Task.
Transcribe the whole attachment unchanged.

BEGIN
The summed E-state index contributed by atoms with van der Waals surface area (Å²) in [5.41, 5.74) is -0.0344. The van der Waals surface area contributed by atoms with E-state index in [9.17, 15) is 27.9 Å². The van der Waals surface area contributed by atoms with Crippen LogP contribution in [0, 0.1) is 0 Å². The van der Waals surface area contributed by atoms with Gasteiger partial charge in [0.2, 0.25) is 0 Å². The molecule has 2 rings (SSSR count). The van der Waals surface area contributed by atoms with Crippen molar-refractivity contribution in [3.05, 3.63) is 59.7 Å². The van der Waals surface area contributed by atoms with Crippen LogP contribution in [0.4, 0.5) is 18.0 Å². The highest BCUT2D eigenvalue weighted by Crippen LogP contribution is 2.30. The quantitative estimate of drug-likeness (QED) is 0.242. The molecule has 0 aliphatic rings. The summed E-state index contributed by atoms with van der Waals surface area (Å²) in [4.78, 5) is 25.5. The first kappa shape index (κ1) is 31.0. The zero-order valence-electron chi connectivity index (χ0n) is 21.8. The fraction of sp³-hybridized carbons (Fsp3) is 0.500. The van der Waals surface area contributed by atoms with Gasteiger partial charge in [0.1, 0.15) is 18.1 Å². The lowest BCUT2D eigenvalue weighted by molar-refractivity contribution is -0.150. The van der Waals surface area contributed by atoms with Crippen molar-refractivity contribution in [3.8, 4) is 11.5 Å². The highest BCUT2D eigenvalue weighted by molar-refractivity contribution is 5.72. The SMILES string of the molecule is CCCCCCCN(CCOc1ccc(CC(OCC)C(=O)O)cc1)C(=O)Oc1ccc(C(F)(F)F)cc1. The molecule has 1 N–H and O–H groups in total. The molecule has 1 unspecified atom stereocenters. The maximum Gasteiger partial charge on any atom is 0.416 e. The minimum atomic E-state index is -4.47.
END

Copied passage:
The summed E-state index contributed by atoms with van der Waals surface area (Å²) in [5.41, 5.74) is -0.0344. The van der Waals surface area contributed by atoms with E-state index in [9.17, 15) is 27.9 Å². The van der Waals surface area contributed by atoms with Crippen LogP contribution in [0, 0.1) is 0 Å². The van der Waals surface area contributed by atoms with Gasteiger partial charge in [0.2, 0.25) is 0 Å². The molecule has 2 rings (SSSR count). The van der Waals surface area contributed by atoms with Crippen molar-refractivity contribution in [3.05, 3.63) is 59.7 Å². The van der Waals surface area contributed by atoms with Crippen LogP contribution in [0.4, 0.5) is 18.0 Å². The highest BCUT2D eigenvalue weighted by Crippen LogP contribution is 2.30. The quantitative estimate of drug-likeness (QED) is 0.242. The molecule has 0 aliphatic rings. The summed E-state index contributed by atoms with van der Waals surface area (Å²) in [4.78, 5) is 25.5. The first kappa shape index (κ1) is 31.0. The zero-order valence-electron chi connectivity index (χ0n) is 21.8. The fraction of sp³-hybridized carbons (Fsp3) is 0.500. The van der Waals surface area contributed by atoms with Gasteiger partial charge in [0.1, 0.15) is 18.1 Å². The lowest BCUT2D eigenvalue weighted by molar-refractivity contribution is -0.150. The van der Waals surface area contributed by atoms with Crippen molar-refractivity contribution in [3.8, 4) is 11.5 Å². The highest BCUT2D eigenvalue weighted by molar-refractivity contribution is 5.72. The SMILES string of the molecule is CCCCCCCN(CCOc1ccc(CC(OCC)C(=O)O)cc1)C(=O)Oc1ccc(C(F)(F)F)cc1. The molecule has 1 N–H and O–H groups in total. The molecule has 1 unspecified atom stereocenters. The maximum Gasteiger partial charge on any atom is 0.416 e. The minimum atomic E-state index is -4.47.